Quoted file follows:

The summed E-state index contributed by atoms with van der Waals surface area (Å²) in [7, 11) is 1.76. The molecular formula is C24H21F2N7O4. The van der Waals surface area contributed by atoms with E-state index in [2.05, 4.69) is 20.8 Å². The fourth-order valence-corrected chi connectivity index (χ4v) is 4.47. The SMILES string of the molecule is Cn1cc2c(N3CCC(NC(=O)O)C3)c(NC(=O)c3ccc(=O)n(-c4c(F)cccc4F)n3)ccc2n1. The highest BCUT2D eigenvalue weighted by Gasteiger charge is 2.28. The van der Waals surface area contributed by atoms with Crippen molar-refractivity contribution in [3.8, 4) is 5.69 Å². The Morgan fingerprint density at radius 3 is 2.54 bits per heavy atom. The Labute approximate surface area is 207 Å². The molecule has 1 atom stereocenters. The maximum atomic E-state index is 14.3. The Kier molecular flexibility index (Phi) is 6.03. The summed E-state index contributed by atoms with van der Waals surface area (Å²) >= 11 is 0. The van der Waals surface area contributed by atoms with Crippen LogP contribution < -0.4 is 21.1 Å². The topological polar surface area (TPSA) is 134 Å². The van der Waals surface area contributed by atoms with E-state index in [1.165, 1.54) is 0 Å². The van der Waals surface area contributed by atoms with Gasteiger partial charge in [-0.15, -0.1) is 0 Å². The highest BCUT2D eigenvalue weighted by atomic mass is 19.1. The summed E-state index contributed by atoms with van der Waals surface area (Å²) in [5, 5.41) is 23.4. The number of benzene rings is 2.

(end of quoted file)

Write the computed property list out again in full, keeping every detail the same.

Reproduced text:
The summed E-state index contributed by atoms with van der Waals surface area (Å²) in [7, 11) is 1.76. The molecular formula is C24H21F2N7O4. The van der Waals surface area contributed by atoms with E-state index in [2.05, 4.69) is 20.8 Å². The fourth-order valence-corrected chi connectivity index (χ4v) is 4.47. The SMILES string of the molecule is Cn1cc2c(N3CCC(NC(=O)O)C3)c(NC(=O)c3ccc(=O)n(-c4c(F)cccc4F)n3)ccc2n1. The highest BCUT2D eigenvalue weighted by Gasteiger charge is 2.28. The van der Waals surface area contributed by atoms with Crippen molar-refractivity contribution in [3.8, 4) is 5.69 Å². The Morgan fingerprint density at radius 3 is 2.54 bits per heavy atom. The Labute approximate surface area is 207 Å². The molecule has 1 atom stereocenters. The maximum atomic E-state index is 14.3. The Kier molecular flexibility index (Phi) is 6.03. The summed E-state index contributed by atoms with van der Waals surface area (Å²) >= 11 is 0. The van der Waals surface area contributed by atoms with Crippen LogP contribution < -0.4 is 21.1 Å². The topological polar surface area (TPSA) is 134 Å². The van der Waals surface area contributed by atoms with E-state index in [1.165, 1.54) is 0 Å². The van der Waals surface area contributed by atoms with Gasteiger partial charge in [-0.15, -0.1) is 0 Å². The highest BCUT2D eigenvalue weighted by atomic mass is 19.1. The summed E-state index contributed by atoms with van der Waals surface area (Å²) in [5, 5.41) is 23.4. The number of benzene rings is 2.